Intra-hepatic cholestasis of pregnancy in hepatitis C virus infection*

Authors


  • *

    This work was partially supported by a University grant (MURST 60%).

Address for correspondence:
Delia Maria Paternoster
Istituto di Ostetricia e Ginecologia
Via Giustiniani 3
35128 Padova
Italy
e-mail: paternod@unipd.it

Abstract

Background. Aims of this study were to investigate whether hepatitis C virus infection influences the incidence and natural history of intrahepatic cholestasis of pregnancy (ICP) and whether ICP has different characteristics in hepatitis C virus (HCV) positive women from ICP in HCV negative women.

Methods. A prospective study for the prevalence of the HCV infection and for the incidence of ICP was carried out in the 5840 patients admitted to the Prenatal Department of Padua University, Italy, between January 1996 and January 1999. Testing was done for HCV by the enzyme linked immunosorbent assay (ELISA 3), recombinant immuno blot assay (RIBA 3) and polymerase chain reaction (PCR). The diagnosis of ICP was made on clinical grounds based on the occurence of pruritus with onset during pregnancy, persisting up to the time of delivery and disappearing after delivery, supported by demonstrating an elevation of both serum ALT and total serum bile acids. The Student's t-test, one way anova and chi-square tests were used for statistical analysis.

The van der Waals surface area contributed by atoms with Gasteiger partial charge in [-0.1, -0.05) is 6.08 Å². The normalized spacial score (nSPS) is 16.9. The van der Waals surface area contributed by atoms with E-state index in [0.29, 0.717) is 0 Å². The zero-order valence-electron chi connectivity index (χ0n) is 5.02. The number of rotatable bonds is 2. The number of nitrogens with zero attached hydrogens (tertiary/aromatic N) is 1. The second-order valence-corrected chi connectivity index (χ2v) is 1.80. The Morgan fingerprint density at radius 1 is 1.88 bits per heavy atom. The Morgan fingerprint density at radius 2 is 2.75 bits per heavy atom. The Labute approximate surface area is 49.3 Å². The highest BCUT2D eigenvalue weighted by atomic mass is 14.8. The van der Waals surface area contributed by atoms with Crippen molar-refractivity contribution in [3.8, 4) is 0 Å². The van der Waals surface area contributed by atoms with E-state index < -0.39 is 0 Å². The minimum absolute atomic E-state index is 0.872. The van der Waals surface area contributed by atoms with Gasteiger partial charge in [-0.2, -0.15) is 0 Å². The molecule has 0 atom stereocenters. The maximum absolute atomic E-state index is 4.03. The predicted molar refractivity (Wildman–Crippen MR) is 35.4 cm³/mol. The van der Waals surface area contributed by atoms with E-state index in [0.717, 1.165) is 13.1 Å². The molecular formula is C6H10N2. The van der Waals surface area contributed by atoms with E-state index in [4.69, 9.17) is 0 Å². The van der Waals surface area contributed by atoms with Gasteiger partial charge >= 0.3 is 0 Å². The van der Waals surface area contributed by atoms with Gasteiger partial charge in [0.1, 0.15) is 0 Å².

Results. During the study period, 56 of 5840 patients developed ICP (0.96%). Of these, 12 were also HCV-RNA positive. The rate of ICP was observed more commonly in HCV-RNA positive women than in HCV-RNA negative women (20.33% or 12/59 versus 0.78% or 44/5767, P = 0.001

Conclusions. Occurrence of ICP during the third trimester should be an indication to investigate the HCV status of the patient. Although the diagnosis of ICP is not confirmed by specific tests, we confirmed a higher risk of HCV infection in this condition. Therefore, occurence of ICP during the third trimester should be an indication to investigate the HCV status of the patient. Broader studies are necessary to assess the impact of infection on the perinatal outcome of ICP.

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